Mike Redwood

Columnist

International Leather Maker


A few days ago, many tanners were reflecting on a banner held up at the AGM of global athleisure brand Adidas which read “kangaroo leather is cruel”. This follows a trend in recent years of animal rights groups targeting Nike, Puma and even Prada over their use of kangaroo leather. The Australian Wild Game Industry Council (AWGIC) responded to the activists in a statement.

I have recently written about ethics and the difficulty of choosing the right hypothetical train station on the line to get off at, but this is totally different; it seems to be deliberately anti scientific thought. In fact, not using kangaroo skins is cruel on almost every front, will worsen climate change and further damage biodiversity. It certainly will not stop the deaths of any kangaroos.

Kangaroo leather first came into my career in the late 1970s when I worked for the UK Booth Group as CEO of Turney Brothers. Booths had a long history with kangaroos, having first set up an office in Sydney to export sheep and kangaroo skins at the very end of the 19th century. By the 1970s, it was a very marginal raw material.

Animal rights and managed culls

It was harder to fully research matters in the 1970s then, but we knew the four species were the red kangaroo, the antilopine kangaroo and two types of grey – the eastern grey and the western grey kangaroo. We got the impression that we could only safely process red but could not be sure that our supplies were secure enough to avoid the greys, so we decided to stop using them altogether. It was a sensible decision given our knowledge but, in reality, the culling and export was already being carefully managed; we merely lacked the right information.

The 1990s saw many concerted animal rights attacks on kangaroo leather and football boots became a natural target, since stars like David Beckham could be individually attacked and “shamed”. I increasingly find myself thinking that such campaigns pressurising individuals are immoral.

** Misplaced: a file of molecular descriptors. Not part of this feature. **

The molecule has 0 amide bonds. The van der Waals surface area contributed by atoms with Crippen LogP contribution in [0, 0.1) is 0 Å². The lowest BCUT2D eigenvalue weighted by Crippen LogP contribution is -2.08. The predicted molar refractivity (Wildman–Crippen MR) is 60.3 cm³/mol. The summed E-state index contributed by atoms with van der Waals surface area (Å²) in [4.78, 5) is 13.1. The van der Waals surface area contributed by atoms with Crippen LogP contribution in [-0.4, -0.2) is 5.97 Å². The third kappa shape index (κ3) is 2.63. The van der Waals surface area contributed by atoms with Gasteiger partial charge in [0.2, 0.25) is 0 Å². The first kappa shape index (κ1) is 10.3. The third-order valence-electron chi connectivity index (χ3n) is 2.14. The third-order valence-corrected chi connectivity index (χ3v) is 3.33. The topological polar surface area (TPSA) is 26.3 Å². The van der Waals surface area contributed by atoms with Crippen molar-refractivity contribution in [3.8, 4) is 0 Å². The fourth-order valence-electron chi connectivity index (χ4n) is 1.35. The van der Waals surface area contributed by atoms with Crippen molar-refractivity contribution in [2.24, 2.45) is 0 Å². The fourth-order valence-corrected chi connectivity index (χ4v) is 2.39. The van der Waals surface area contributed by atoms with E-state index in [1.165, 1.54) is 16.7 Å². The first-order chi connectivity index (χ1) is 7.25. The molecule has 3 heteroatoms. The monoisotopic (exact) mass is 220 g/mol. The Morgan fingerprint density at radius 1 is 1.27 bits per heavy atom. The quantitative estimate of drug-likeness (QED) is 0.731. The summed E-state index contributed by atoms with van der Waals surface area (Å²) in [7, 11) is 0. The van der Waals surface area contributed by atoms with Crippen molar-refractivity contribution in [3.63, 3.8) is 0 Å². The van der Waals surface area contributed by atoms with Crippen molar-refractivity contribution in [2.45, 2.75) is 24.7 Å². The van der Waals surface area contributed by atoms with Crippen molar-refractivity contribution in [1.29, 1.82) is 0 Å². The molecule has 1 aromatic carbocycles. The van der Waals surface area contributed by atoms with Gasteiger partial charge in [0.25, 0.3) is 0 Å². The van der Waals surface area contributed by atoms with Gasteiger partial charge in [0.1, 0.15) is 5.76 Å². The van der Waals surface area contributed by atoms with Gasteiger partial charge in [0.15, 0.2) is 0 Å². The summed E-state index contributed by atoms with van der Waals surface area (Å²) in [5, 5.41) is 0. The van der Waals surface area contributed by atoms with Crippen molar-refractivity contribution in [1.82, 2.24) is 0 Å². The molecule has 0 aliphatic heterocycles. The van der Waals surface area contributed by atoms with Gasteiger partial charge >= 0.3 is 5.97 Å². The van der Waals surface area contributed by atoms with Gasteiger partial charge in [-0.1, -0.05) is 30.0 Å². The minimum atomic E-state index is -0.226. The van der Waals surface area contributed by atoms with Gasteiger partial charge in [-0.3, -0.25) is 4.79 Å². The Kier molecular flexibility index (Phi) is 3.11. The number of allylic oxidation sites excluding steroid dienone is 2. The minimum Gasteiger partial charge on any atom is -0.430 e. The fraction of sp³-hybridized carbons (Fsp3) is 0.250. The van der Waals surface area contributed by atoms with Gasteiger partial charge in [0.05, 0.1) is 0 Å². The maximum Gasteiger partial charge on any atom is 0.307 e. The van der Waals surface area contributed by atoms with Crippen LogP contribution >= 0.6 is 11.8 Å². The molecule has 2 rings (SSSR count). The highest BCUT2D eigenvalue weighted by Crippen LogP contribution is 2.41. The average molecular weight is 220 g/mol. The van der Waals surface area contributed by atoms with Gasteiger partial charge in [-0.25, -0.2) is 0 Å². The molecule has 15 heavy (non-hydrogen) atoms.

In the early 2000s, we sailed up Brisbane River and spent an eye-opening day at a koala sanctuary that also had a large kangaroo reserve. We spent much of our time in lectures and one-to-one meetings with their conservation staff. We learned that, before the arrival of westerners, kangaroos were not that numerous and lived only along the riverbanks. Drought, dingoes and hunting by aboriginal peoples kept the population down. Then, new farming methods allowed them to proliferate, with the eastern grey kangaroo thriving on the pasture lands and water improvements for domestic livestock. Above a certain density, kangaroos overgraze the land and destroy its ability to support many varieties of birds, insects and reptiles.

We were told that a properly managed annual cull was required to avoid environmental damage, maintain a healthy population and protect habitats. A cull that kills humanely and brings the skins and the meat to market is best as it can provide some income to help fund the environmental services (via a license fee).

Without a controlled cull, the animals will be treated as vermin and killed anyway, almost certainly inhumanely. If the culls continue, then the skins will go to landfill. Not one is killed for leather so, in that regard, kangaroo leather fits perfectly with other mainstream leather material in preventing brands from having to use materials mostly or totally based on petrochemical origins.

Clever but unethical

Attacking celebrities or embarrassing companies with stunts at their AGMs might make for clever publicity, although in a world where dishonest marketing is considered a primary tool of the worst types of capitalism, it is curious that supposedly “super ethical” organisations consider them appropriate. There appears to be little interest in seeking out true facts. There is clearly no scientific sense in stopping these culls, any more than there is for some deer, mink and rats all round the world. The steady loss of apex predators over the centuries has left many countries requiring culls of one sort on the other to retain nature’s balance.

In any assessment, kangaroo leather is a marginal material, offering excellent properties because of its incredibly high tensile strength, making for exceptionally lightweight running and soccer footwear. Brands and individuals must not give in to pressure like this, as it opens the door to further irrationality and sends false signals to their customers about environmental matters. We have far too many legislators around the world trying to enact laws that are based on false beliefs about the science of the environment.


mike@internationalleathermaker.com

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